Brief History of Belgian Chocolate | Waterbridge

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Brief History of Belgian Chocolate

26

Jun

2017

What is the first thing that comes to mind when we say Belgian? Is it waffles? Fries? Beer? The word that probably came to your mind was chocolate! Belgian chocolate adorns a positive reputation among chocolate aficionados, plays a significant role in its nation’s cultural identity and has strong historical significance. As a premier importer of Belgian chocolate in Canada, Waterbridge is proud to include Belgian chocolate within its own history, by bringing taste and tradition into your home. Follow along, as we briefly explain the timeline of how this globally renowned chocolate came to be.

How It All Began

Cocoa beans were first introduced to Belgium during a time of Spanish occupation in the 17th century. Spanish explorers would bring cocoa beans from South America back to Belgium, where the beans were typically turned into a hot beverage, known today as hot chocolate. At this time, chocolate was seen as a sign of luxury and was used by wealthy members of society to impress their visitors.

Belgium’s chocolate market began to thrive following the colonization of The Belgian Congo, known today as the Democratic Republic of the Congo. Large amounts of cocoa beans were discovered in the nation leading Belgium to become the number one global trader in cocoa and chocolate in the early 1900’s.

A Pivotal Point in the History of Belgian Chocolate

In 1857, a man by the name of Jean Neuhaus opened a pharmacy in the Galérie de la Reine in Brussels. In an effort to make his medicines easier to consume Neuhaus would enrobe them in a layer of chocolate, talk about a spoon full of sugar! Neuhaus gradually added new items to his store, including plaques of dark chocolate, eventually turning the pharmacy into a chocolate shop. This chocolate shop went on to become the birthplace of the first praline in 1912 when Jean Neuhaus Jr. replaced his father’s medicines with fresh cream, consequently creating the first filled chocolate.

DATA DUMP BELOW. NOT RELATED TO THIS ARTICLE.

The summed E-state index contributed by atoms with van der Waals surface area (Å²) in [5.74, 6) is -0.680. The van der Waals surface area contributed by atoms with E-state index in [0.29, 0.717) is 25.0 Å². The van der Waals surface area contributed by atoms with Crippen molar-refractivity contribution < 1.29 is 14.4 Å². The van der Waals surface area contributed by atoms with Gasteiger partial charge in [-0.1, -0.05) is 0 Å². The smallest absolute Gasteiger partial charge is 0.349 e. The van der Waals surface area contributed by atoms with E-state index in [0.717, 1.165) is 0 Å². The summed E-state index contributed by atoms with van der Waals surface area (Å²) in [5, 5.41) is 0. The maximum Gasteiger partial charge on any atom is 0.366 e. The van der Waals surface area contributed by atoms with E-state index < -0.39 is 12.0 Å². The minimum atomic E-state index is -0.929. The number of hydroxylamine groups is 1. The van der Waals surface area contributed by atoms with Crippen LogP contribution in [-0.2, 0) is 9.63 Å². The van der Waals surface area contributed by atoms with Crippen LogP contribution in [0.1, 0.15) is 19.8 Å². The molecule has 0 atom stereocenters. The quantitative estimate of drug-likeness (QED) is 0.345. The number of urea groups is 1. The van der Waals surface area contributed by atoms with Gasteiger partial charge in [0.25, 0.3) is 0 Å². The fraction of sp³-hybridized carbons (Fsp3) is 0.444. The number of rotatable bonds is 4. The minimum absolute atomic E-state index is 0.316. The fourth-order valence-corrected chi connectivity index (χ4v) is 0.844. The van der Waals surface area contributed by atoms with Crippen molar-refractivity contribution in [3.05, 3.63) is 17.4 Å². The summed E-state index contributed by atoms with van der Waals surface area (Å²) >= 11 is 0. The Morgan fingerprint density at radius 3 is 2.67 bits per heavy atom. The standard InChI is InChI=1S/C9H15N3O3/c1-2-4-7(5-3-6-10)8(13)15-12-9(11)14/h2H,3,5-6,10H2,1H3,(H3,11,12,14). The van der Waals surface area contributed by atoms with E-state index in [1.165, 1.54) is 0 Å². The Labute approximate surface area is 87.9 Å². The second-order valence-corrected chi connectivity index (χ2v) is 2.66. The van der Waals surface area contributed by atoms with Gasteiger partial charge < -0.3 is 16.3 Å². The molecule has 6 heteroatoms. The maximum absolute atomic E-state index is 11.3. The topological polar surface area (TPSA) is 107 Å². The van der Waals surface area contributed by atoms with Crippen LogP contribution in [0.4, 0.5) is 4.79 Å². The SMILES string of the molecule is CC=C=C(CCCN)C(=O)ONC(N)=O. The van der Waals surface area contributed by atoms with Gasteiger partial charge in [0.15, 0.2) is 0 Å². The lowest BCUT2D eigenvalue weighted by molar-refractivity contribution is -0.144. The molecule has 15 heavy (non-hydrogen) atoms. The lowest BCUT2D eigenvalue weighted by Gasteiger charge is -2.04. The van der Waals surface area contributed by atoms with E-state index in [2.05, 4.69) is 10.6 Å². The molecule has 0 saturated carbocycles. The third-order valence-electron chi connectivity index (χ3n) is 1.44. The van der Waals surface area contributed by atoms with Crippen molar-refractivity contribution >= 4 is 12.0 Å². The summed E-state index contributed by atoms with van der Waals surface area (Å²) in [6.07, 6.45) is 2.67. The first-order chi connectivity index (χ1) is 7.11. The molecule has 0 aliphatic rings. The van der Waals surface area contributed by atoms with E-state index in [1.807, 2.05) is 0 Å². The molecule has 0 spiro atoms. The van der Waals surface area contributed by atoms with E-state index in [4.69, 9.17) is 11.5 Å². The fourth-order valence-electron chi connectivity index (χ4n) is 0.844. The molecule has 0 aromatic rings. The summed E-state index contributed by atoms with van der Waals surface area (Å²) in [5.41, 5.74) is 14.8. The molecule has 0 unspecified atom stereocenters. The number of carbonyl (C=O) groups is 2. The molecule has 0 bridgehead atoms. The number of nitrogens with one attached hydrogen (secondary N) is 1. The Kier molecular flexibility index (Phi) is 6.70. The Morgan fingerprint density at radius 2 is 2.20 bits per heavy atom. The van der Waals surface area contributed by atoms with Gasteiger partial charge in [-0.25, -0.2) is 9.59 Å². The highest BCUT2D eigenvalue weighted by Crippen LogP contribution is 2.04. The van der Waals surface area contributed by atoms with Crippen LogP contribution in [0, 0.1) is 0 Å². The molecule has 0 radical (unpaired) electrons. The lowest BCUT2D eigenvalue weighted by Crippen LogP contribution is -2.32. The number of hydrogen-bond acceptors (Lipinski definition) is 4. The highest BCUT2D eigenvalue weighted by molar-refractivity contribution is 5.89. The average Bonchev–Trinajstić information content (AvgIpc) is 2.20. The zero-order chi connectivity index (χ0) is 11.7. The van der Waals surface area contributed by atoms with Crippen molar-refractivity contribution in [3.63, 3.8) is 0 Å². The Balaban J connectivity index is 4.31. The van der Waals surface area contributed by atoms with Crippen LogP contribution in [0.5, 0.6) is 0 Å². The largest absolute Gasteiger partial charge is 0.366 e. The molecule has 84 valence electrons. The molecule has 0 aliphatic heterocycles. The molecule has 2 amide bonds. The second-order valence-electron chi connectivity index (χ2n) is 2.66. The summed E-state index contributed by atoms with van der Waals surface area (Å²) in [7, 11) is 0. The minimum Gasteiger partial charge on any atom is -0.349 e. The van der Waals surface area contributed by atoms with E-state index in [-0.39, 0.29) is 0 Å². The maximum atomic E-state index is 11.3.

The Unique Production Process

In 1884, a law was created stating that a minimum level of 35% pure cocoa must be used to make genuine Belgian chocolate. This law was created in order to prevent the replacement of cocoa ingredients with low-quality fats that would modify the composition of the chocolate. Belgian chocolatiers take their craft very seriously and will often oversee all aspects of the production process. This includes monitoring how the cocoa beans are planted, selected, roasted and ground.

Waterbridge Belgian Chocolate in Canada

Since 1993, Waterbridge has delighted chocolate lovers all across Canada with its authentic Belgian chocolate products. Not only are Waterbridge Belgian chocolate products made with pure ingredients, as a company Waterbridge takes extra steps to ensure eco-friendly production and packaging methods. You won’t only enjoy the delicious melt-in-your-mouth taste of Waterbridge, you’ll also feel great eating it!

Pick up a bar of Waterbridge Belgian chocolate at these retailers near you.